Posted June 4, 2020 in San Diego, CA
I’m accustomed to Oregon’s “pink snow” week, when ornamental cherry trees drop pale pink petals by the thousands onto the streets and sidewalks. It usually happened in May. This in no way prepared me for the absolute saturation of deep purple blossoms of San Diego’s many Jacaranda trees. These trees start out slowly in mid-May, with a few blooms tantalizing passersby from way up in the bare branches. But now, early June, it is breathtaking to see the trees in rows, draped in the deepest of royal velvet cloaks, blue from one angle, purple from another, but never ever pale, no subtle lavenders or lilacs. Just PURPLE!! And once in full bloom, it rains purple for days!
The trees, according to my Google sources, are a type of Mimosa, Jacaranda mimosifoila, with tiny rows of leaves similar to the Mimosas I have seen in other places in the world. But instead of the Seuss-like fuzzy pinkish blooms of those mimosas, these have big bell-like blossoms that could swallow a hummingbird alive!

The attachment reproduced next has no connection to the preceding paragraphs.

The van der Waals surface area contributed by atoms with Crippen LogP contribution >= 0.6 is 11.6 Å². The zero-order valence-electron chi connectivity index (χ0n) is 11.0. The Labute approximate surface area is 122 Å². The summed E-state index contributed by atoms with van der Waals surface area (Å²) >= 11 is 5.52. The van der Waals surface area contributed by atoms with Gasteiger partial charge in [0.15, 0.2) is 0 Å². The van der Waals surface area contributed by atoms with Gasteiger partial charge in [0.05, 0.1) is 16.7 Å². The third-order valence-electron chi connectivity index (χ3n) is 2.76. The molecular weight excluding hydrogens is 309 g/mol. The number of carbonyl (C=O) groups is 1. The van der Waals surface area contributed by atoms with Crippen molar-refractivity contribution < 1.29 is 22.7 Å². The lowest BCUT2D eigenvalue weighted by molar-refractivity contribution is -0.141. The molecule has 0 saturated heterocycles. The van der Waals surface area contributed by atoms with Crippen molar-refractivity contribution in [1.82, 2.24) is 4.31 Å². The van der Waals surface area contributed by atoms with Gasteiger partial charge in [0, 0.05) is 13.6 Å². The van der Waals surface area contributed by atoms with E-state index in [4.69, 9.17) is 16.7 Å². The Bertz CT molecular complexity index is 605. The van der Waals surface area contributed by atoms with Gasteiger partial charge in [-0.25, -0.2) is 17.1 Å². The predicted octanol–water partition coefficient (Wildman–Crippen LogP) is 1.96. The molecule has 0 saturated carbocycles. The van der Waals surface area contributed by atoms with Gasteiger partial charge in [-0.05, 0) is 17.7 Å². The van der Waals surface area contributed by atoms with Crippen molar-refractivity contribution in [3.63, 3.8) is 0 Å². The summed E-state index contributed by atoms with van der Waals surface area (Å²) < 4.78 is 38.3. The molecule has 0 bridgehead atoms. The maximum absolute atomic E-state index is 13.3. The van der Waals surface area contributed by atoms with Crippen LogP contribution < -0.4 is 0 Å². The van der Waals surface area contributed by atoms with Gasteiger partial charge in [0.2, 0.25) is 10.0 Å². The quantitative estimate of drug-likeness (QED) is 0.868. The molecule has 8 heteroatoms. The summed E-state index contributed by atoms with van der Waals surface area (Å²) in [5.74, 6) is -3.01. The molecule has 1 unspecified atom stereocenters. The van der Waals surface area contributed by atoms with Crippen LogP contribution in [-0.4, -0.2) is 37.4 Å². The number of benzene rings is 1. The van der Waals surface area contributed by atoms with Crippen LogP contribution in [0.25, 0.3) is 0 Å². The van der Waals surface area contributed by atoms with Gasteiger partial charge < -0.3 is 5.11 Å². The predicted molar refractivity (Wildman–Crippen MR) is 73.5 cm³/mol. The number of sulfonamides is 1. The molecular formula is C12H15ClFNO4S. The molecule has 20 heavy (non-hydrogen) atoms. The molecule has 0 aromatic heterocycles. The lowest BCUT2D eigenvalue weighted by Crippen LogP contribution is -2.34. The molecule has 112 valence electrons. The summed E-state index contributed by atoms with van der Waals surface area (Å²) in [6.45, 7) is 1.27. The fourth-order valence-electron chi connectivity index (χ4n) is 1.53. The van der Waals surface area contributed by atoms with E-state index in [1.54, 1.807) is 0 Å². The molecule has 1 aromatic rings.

I think I saw my first Jacaranda in Botswana, but there were so many other amazing new things for me to absorb that they took a back seat. The Shelter In Place happening now in Southern California has given me many opportunities to walk through the neighborhoods, so now I know where to find the prime Purple Rain. In the painting above, I tried to capture the special leaning-toward-indigo color of the shadows, and the sheer volume of petals, with limited success. I think this may be another example of me being overwhelmed by color… But I may take another stab at it using a more botanical style. Unless I get distracted by some other Seussical wonder… or a hummingbird…